Meditations on Mortality
What does it mean that people have been declared Dead and then after some period of time they apparently become reanimated and in a very few cases remember sights and sounds from when they were supposedly gone forever?
I don’t know.
But I have asked many people and I have found that the phenomenon functions something like a Rorschach test for belief. People who believe that something persists after the end of the physical body see Near-Death Experiences (NDEs) as evidence in support of their view. People who believe nothing about us survives the end of the body see NDEs as illusions generated by a system in shut-down mode.
What the reaction to NDEs conclusively demonstrates to me is how much we don’t like Uncertainty.
Give people some weird info and they’ll try to make up a story about it, to help make sense of it, which means fitting it into the world as they know it.
Someone dies. Comes back. Says they saw Hell. One person goes, ‘Ta Da, what did I tell you …’ Another person goes, like, ‘Cute, interesting projections.’
Almost no one just goes, ‘Oh.’
In the practice of meditation, there is usually but not always an object of meditation, some thing or some idea to keep attention loosely or tightly focused.
Something always hijacks attention and when it does, the idea is to notice it and go back to the object. Some see the noticing and return as the central act of meditation.
Our normal tendency it seems is to follow the distraction, interpret it, think about it — and then to be critical of ourselves when we notice our attention has strayed.
Meditating is not following it and not being critical of ourselves when we return to the object.
I have now led two Meditation on Mortality sessions in Virtual Reality, using aspects of death and dying as our object of meditation. I have de-personalized the objects, so far.
In the first session, we visualized a cemetery and kept our attention on it. In the second session, we used a funeral, just the place itself, how it looked, the words being said there.
In the next session, we will draw on the topic of Near-Death Experiences and we will start getting more personal.
There is a rough model that describes what NDEs are like for many, but not all, people who have them. The sense of floating above their own physical body and seeing and hearing from that perspective is one of the main features of the model. That is what we will turn our attention to in meditation.
Floating as a presence above your body. Not exploring it or trying to figure it out — just being with it.
‘Just being with it’ might not be so easy for everyone.
I’m trying to work this program out carefully, which is not necessarily my forte.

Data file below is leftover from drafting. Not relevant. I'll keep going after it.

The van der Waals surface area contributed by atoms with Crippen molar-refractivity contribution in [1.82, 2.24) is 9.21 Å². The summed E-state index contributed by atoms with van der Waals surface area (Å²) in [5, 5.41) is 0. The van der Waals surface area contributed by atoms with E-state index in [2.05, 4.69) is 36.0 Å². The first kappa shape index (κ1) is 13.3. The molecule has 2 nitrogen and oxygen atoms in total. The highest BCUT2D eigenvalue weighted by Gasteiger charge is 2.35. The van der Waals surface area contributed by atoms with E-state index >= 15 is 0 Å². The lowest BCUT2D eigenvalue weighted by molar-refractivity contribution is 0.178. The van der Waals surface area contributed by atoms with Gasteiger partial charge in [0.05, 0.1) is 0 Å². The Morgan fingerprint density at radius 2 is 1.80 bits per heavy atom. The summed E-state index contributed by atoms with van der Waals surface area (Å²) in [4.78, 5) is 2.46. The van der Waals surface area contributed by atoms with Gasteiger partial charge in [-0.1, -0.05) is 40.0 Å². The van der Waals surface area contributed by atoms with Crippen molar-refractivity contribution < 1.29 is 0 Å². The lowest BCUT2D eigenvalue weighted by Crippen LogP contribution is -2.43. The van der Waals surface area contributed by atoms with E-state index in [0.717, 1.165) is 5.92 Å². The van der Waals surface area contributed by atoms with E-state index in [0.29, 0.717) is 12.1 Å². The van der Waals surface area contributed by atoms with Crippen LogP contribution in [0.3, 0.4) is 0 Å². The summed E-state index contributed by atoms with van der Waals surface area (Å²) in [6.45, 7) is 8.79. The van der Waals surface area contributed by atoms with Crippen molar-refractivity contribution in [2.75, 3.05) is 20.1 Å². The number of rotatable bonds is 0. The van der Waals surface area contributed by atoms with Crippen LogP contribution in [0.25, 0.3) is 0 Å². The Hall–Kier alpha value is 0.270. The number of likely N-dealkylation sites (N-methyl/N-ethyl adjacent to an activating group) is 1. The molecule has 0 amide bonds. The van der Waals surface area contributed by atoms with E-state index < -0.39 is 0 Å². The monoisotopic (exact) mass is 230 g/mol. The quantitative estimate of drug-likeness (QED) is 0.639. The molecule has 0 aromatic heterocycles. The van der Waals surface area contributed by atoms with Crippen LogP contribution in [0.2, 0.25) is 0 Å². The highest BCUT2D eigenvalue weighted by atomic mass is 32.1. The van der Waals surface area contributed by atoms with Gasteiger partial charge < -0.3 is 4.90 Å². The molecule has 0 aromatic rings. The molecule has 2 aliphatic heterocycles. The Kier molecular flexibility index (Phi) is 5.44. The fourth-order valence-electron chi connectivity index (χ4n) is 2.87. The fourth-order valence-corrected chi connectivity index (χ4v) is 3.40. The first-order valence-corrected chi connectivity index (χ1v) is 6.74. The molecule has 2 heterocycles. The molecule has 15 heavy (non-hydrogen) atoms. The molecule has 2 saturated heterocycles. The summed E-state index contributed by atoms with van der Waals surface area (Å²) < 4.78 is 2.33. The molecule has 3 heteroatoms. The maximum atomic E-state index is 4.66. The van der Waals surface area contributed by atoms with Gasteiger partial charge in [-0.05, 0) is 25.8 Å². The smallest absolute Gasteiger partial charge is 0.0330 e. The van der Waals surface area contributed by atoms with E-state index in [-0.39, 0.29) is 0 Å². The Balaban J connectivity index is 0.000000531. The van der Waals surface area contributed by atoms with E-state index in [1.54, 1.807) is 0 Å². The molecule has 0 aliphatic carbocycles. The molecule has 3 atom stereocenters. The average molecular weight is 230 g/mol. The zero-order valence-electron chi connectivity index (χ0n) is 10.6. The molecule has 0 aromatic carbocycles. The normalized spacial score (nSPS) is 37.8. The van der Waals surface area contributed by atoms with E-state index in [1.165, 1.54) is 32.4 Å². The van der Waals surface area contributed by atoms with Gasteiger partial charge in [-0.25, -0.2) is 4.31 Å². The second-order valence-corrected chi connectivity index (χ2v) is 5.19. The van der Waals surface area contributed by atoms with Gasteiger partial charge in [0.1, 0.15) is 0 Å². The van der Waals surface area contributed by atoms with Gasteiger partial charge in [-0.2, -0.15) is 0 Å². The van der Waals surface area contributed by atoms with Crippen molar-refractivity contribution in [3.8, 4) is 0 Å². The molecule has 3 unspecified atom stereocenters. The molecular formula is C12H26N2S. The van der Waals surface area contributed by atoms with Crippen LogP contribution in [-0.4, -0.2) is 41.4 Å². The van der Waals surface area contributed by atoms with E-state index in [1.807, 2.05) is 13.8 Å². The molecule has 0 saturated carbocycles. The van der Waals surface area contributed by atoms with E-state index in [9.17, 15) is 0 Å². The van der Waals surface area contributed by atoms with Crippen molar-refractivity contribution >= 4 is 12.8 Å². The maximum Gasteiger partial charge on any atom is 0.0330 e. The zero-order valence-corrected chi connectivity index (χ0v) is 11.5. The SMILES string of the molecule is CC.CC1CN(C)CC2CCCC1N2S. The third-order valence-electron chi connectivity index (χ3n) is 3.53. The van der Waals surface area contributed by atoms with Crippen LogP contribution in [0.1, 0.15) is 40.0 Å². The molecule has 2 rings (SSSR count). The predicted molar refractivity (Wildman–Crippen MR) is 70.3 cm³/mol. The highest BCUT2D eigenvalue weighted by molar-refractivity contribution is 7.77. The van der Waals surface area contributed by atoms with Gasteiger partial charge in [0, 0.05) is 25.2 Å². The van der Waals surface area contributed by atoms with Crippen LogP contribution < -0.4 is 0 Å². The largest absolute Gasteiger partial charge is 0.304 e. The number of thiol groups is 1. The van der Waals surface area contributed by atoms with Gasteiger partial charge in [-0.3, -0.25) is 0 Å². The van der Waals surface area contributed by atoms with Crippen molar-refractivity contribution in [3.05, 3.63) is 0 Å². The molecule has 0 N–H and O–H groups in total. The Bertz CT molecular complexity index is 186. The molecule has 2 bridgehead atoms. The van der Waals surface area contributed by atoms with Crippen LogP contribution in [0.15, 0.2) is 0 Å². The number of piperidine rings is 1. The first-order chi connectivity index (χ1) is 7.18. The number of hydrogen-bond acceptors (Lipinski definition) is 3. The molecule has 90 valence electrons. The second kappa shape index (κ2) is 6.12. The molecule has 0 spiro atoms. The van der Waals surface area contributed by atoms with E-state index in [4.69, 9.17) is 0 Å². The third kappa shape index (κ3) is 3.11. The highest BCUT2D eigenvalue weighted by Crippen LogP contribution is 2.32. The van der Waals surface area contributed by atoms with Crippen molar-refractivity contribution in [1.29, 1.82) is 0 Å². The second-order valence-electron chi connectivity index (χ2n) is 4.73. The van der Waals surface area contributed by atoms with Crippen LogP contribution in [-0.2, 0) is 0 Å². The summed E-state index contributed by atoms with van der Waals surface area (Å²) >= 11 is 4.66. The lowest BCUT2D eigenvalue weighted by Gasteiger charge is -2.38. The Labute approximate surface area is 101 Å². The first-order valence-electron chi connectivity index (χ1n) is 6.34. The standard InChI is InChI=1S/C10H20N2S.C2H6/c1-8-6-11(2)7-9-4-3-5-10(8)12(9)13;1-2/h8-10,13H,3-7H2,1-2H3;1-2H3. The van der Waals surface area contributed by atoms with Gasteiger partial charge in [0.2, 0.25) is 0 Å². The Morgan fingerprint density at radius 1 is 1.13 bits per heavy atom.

I am aware that focusing on aspects of mortality could provoke extremely difficult thoughts and images that would feel much more threatening than just a ‘distraction,’ as I have been referring to anything that is not the object of meditation.
I am leading an exploration and other people are involved. There is a risk. I tell people that. I also tell people that I will meet privately in VR with anyone who needs help with something that has come up in the Meditations on Mortality sessions, but I am not a licensed mental health professional. I can’t do therapy.
The most significant way we are reducing risk and helping people have a positive experience around a potentially challenging topic is by doing it together. All the programs on the EvolVR platform bring out the social in Social VR by letting people participate. People who come to meditate can check-in at the beginning, which means we actually hear from people whose bodies are back in Germany or Peru, Ukraine or the US.
Being able to check-in again at the end is especially important I think for any experience involving sensitive topics like death and dying. Describing briefly and succinctly to others what happened helps manage it. Listening to what happened for others puts individual experience in perspective. Just knowing that others with a similar intention are there, wherever there is, provides a kind of security.
My intuition is that the hybrid nature of Social VR is especially conducive to trying out activities that are new, that may be a personal stretch. Other people are there trying them out with you. That’s supportive. But really, you’re by yourself, safe at home. Not actually in the virtual place, only virtually. Both are true.
We will continue in the direction of increasingly intimate and personal objects of meditation. Through the social channels we have opened, we will keep learning how far to push.
I will continue to write and publish on Medium because I think public reflection is powerful. I know the discipline it requires from me is healthy and I feel better when I do it.
Thanks for reading.